Ronnie was visiting from San Diego & performed a couple of slam pieces, “Daddy Issues” & “Identity.” Sakea was with Ronnie & also did pieces from memory, one that posed the question “I am Afra-Latina…what are you?” the other addressed to guys who hit on her, telling them “my face is not an invitation…” Sweetz read from her phone what she called an “old, untitled, romantic” piece.

It is great to see that Amani & Jayton are not only keeping the Nitty Gritty Slam going, but drawing in a good, diverse audience. It’s at The Low Beat on Central Ave., Albany, NY, 7:30PM each 1st & 3rd Tuesday — catch it.

December 29, 2016

Third Thursday Poetry Night, December 15


It was a cold & blustery night. In past years when Sanity Clause visits the Social Justice Center at the December third Thursday, there are often more men than women to sit on his lap to say how bad they have been throughout the year before receiving a gift of poetry. But ah, this year, the women braved the cold & only 1 guy signed up on the open mic list. In addition the featured poet was Philomena Moriarty. It was a good night for Sanity Clause — & for all those who showed up to listen & to read. Continuing a tradition from the last few years, the Muse I invoked was the gone poet Enid Dame (1943 - 2003) & I read her moving “Holiday Poem.”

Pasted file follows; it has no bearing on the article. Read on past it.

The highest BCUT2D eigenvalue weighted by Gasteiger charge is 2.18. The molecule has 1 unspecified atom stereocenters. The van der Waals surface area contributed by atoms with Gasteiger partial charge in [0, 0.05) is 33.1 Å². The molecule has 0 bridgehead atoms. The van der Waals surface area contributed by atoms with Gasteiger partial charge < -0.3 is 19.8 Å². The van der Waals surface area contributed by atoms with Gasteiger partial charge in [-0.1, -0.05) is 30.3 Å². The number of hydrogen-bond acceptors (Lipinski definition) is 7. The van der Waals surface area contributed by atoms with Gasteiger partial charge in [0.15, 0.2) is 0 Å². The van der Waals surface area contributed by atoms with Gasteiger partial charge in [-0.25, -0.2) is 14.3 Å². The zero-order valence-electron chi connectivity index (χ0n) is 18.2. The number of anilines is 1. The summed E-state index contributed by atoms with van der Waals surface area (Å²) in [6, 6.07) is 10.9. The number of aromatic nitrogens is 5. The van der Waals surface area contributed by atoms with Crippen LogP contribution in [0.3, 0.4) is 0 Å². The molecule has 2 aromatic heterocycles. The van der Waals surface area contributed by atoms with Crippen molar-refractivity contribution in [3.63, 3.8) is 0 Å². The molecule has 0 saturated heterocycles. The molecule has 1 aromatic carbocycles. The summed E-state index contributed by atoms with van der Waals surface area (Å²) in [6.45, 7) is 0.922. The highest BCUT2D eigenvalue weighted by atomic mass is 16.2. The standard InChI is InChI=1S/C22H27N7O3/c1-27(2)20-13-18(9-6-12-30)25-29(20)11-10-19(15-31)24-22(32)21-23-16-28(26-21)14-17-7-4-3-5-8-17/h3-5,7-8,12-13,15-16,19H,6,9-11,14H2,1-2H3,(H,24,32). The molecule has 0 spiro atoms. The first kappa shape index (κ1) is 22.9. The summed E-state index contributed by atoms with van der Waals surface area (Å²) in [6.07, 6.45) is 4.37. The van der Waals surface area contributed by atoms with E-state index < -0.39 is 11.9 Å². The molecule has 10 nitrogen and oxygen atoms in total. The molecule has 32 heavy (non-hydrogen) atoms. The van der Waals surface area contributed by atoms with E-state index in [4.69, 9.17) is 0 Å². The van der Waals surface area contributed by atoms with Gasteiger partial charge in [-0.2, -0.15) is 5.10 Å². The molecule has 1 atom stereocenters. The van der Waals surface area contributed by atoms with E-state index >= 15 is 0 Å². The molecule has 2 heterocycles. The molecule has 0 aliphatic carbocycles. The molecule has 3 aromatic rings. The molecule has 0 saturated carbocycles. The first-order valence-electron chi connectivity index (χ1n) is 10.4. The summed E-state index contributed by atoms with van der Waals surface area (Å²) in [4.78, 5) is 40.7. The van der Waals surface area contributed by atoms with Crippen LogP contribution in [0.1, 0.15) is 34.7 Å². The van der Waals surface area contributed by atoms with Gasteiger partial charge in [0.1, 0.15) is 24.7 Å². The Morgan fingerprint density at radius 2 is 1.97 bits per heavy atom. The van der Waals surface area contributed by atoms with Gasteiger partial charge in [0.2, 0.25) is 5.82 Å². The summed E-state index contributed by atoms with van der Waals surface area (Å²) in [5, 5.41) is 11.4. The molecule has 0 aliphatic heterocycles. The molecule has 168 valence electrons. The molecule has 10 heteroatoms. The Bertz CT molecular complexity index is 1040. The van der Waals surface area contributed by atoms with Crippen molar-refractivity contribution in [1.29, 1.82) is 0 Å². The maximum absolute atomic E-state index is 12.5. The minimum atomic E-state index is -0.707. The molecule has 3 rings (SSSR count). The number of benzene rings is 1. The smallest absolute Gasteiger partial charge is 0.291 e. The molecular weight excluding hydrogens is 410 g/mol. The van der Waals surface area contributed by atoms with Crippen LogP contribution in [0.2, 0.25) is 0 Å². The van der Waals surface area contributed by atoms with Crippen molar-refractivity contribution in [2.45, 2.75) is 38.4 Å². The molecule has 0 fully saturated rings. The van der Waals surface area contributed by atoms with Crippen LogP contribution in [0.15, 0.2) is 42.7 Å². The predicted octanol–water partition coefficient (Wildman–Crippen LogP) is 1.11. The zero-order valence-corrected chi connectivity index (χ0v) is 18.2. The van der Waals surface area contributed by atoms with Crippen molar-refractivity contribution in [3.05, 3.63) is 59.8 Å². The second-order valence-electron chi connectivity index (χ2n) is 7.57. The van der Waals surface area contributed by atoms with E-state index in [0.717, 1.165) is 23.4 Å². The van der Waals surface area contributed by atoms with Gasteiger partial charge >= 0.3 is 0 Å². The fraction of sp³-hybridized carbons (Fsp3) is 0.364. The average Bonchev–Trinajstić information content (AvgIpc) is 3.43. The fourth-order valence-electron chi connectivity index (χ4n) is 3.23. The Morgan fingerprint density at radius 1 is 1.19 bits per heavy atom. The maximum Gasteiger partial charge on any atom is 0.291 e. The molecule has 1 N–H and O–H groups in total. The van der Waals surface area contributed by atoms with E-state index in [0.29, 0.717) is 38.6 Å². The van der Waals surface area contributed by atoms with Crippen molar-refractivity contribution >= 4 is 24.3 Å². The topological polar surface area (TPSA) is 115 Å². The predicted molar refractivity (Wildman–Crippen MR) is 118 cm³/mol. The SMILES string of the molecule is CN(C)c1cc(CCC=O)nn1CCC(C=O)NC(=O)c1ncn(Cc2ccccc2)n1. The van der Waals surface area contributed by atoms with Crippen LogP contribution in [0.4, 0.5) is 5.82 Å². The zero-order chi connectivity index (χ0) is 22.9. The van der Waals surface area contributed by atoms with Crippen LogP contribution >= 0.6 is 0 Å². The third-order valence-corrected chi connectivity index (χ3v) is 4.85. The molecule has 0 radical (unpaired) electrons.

A bonus gift for Sanity Clause was the arrival from Florida of poet & novelist Jan Tramontano, back in the area with her husband Ron for a family visit. & eager to sit on Sanity Clause’s lap she signed up 2nd (which became 1st). Since there was only of hand-full of poets on the list, each were permitted to read 2 (!) poems if they desired. Jan read a piece about her father titled “Atlantic City,” & “My Mother’s Silk Scarf” combining her mother & her mother-in-law.


Dineen Carta returned to the open mic to read from her book Loving the Ache: a Woman’s Journey an effusive, hopeful poem “Letter to the Universe,” then a sensuous poem, “The Real You.”


Our next reader, Dawn Marar, also brought her husband, Hanni, along & it was a good thing because between the 2 of them they took all the photos of the readers on the lap of Sanity Clause. She began with a poem she just happened to have with her “Bartender” a story of a violent attack at a piano in a bar, then a poem re-written after the election, about meeting & marrying her husband & the conflicts in the Middle East, “Endgame.”

That was the last of the women poets, & Alan Casline was the next open mic poet, who read just one poem, a descriptive piece about a statue at a cabin in the woods “Contemplation of a Buddha Looking Out.” I ended the open mic with 2 poems, beginning with a new poem “Lew Welch in Albany” (for Jordan Smith), then an older, more seasonal piece “Christmas Eve, 1945.” Of course I made no attempt to verify veracity of the Zen koan, “The joy of Xmas is the sitting upon one’s own lap.”